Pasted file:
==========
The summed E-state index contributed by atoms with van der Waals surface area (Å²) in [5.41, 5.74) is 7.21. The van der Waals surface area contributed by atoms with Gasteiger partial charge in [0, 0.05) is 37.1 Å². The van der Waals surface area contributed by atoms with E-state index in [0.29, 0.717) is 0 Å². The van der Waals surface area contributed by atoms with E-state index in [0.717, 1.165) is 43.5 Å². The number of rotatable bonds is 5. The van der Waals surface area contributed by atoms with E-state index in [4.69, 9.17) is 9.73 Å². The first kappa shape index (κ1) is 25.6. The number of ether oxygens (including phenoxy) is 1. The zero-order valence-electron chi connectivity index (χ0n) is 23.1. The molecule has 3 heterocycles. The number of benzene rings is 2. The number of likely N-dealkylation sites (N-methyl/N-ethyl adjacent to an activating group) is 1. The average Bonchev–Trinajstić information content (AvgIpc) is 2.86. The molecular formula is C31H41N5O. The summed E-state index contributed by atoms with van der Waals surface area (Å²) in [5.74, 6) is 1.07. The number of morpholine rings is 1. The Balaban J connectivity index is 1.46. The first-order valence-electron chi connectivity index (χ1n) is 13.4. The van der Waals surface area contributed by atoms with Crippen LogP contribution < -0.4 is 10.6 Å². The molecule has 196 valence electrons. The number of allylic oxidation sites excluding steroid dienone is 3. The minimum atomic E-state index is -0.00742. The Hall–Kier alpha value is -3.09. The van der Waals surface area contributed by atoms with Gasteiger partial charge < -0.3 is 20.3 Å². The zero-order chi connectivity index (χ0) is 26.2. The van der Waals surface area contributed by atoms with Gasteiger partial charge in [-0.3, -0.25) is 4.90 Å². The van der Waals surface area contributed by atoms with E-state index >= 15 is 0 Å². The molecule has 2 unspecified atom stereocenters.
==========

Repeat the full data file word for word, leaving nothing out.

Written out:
The summed E-state index contributed by atoms with van der Waals surface area (Å²) in [5.41, 5.74) is 7.21. The van der Waals surface area contributed by atoms with Gasteiger partial charge in [0, 0.05) is 37.1 Å². The van der Waals surface area contributed by atoms with E-state index in [0.29, 0.717) is 0 Å². The van der Waals surface area contributed by atoms with E-state index in [0.717, 1.165) is 43.5 Å². The number of rotatable bonds is 5. The van der Waals surface area contributed by atoms with E-state index in [4.69, 9.17) is 9.73 Å². The first kappa shape index (κ1) is 25.6. The number of ether oxygens (including phenoxy) is 1. The zero-order valence-electron chi connectivity index (χ0n) is 23.1. The molecule has 3 heterocycles. The number of benzene rings is 2. The number of likely N-dealkylation sites (N-methyl/N-ethyl adjacent to an activating group) is 1. The average Bonchev–Trinajstić information content (AvgIpc) is 2.86. The molecular formula is C31H41N5O. The summed E-state index contributed by atoms with van der Waals surface area (Å²) in [5.74, 6) is 1.07. The number of morpholine rings is 1. The Balaban J connectivity index is 1.46. The first-order valence-electron chi connectivity index (χ1n) is 13.4. The van der Waals surface area contributed by atoms with Crippen LogP contribution < -0.4 is 10.6 Å². The molecule has 196 valence electrons. The number of allylic oxidation sites excluding steroid dienone is 3. The minimum atomic E-state index is -0.00742. The Hall–Kier alpha value is -3.09. The van der Waals surface area contributed by atoms with Gasteiger partial charge < -0.3 is 20.3 Å². The zero-order chi connectivity index (χ0) is 26.2. The van der Waals surface area contributed by atoms with Gasteiger partial charge in [-0.3, -0.25) is 4.90 Å². The van der Waals surface area contributed by atoms with E-state index >= 15 is 0 Å². The molecule has 2 unspecified atom stereocenters.